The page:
Buffalo Woman, Death of the Iron Horse, Her Seven Brothers, and Star Boy Lesson Plan
- Grades: 3–5
About this book
About this book
About this book
- Buffalo Woman, Death of the Iron Horse, Her Seven Brothers, and Star Boy, all by Paul Goble. (Multiple copies if possible.)
- chart paper
Set Up and Prepare
Explain to your students that Native Americans told legends by word of mouth to explain their culture, religion, and way of life. Many legends have been passed down through time from generation to generation. We can learn a lot about the Plains Native Americans by reading legends about them.Have the students identify the different elements of a legend and create a class chart.Elements: (most legends usually have the following elements)1. Explains how something came to be2. Based on a heroic character or event3. Teaches the reader about different cultures and belief systems4. Contains events that were thought to be true when created5. Teaches a lesson (Theme)6. Problem & solution7. Setting After creating the class chart, I usually find a short legend about the Plains Native Americans to read to the students aloud. I ask the students to see if they can identify the different elements of a legend as I read the story. When I am finished reading, as a class we complete the class “Elements of a Legends Chart”.(I model the activity with a short Native American legend rather than a Paul Goble book because it doesn’t take as much time. There are many books you can find that contain a collection of short legends. A colleague recommended Spider Spins a Story edited by Jill Max. The students will be reading plenty of his books during the next few days.)
After modeling with the students, I have them chose a Paul Goble book to read, and then have them complete the “Elements of a Legend” chart identifying the elements of the legend from that book. Students repeat this process and read at least three different legends by Paul Goble.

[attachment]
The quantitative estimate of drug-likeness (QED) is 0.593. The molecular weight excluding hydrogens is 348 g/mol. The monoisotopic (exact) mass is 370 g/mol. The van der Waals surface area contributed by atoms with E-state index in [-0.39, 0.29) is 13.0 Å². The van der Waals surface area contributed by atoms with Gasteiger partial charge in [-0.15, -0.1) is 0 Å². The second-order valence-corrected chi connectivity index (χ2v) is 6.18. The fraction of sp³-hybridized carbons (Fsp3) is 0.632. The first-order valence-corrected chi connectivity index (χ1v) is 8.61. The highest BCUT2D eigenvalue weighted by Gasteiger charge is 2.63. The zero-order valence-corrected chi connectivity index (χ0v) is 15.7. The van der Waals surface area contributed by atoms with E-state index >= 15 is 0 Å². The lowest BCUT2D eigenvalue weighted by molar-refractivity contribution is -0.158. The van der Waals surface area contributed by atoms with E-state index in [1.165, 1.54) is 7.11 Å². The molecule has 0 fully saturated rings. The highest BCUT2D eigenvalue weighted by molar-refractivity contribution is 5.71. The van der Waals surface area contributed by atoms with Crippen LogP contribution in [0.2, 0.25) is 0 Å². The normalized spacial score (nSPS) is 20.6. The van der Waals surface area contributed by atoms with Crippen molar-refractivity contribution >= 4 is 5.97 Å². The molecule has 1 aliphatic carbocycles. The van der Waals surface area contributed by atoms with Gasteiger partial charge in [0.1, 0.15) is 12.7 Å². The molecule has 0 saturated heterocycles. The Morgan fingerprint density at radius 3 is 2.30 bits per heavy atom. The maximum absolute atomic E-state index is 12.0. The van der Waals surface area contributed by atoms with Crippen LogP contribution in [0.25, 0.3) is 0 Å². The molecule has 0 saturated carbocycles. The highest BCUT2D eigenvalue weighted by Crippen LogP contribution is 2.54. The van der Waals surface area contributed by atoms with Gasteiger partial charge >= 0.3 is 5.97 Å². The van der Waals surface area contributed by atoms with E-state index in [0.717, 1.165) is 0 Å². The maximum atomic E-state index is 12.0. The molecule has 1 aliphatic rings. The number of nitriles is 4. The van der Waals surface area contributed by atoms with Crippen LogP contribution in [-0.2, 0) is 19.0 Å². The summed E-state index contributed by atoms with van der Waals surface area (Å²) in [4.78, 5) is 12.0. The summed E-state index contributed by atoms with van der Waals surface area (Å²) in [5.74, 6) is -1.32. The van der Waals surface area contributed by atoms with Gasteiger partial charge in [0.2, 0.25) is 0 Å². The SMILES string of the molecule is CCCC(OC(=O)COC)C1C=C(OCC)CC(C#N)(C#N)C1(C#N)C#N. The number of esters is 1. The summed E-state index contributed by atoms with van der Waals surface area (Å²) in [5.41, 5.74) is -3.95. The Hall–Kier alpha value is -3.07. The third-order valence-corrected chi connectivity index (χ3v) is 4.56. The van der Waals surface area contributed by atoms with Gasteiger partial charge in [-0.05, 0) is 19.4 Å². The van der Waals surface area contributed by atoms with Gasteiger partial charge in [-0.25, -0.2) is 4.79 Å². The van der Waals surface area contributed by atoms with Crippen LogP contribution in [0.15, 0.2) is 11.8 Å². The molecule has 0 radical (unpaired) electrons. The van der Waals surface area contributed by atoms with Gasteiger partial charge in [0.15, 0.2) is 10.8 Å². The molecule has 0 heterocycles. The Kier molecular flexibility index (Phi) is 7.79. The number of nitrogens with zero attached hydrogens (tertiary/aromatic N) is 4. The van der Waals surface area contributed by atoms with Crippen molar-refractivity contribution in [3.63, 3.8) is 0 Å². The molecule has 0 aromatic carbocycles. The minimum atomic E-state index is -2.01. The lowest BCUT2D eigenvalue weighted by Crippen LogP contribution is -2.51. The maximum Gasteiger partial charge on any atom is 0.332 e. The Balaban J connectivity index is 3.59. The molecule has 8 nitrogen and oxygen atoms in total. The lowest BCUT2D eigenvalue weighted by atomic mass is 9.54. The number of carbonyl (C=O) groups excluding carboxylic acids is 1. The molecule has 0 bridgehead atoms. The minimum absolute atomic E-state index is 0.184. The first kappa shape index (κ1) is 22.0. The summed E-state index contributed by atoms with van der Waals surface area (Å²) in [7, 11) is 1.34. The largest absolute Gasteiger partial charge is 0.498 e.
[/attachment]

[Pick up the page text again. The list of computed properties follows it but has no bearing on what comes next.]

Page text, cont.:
I have multiple copies of several of Paul Goble legends so it is easy to have many students reading the same book at one time. I usually have the students sit in groups with other students that are reading the same book; that way they can discuss with each other. When they are finished reading that book they fill out the “Elements of a Legend” chart and then switch to the next book.
(If you are only able to obtain one or two copies of his books you can have the students read aloud or pair read.)
Supporting All Learners
There are many new vocabulary words that coincide with the Native American culture. My students usually are good about inferring the meaning of new words by using the pictures or context clues. However, I encourage them to look a new word up in a dictionary and we keep a Native American Vocabulary Dictionary in the front of the room for all to use. As students look up new words they write them down in the Dictionary.
Students can research a Native American tribe from a different area of the United States. When they have collected enough information about that tribe's lifestyle and culture they can make up their own legend about that tribe. Challenge your students to included as many elements of a legend as they can. You might even use the "Elements of a Legend" worksheet as a pre-writing activity.
After 2-3 days of reading the legends, I have the students gather at the carpet area with their charts. I have them focus on one element of the chart; “Teaches the reader about different cultures and belief systems." I ask the students to reread this area on all of their charts. The students are then asked to turn to the person next to them and discuss what they learned about the Plains Native American culture by reading the legends. We then have a class discussion. Next, I have the students complete the “What I've learned about the Plains Native Americans” worksheet independently. Students are then paired and they compare their lists.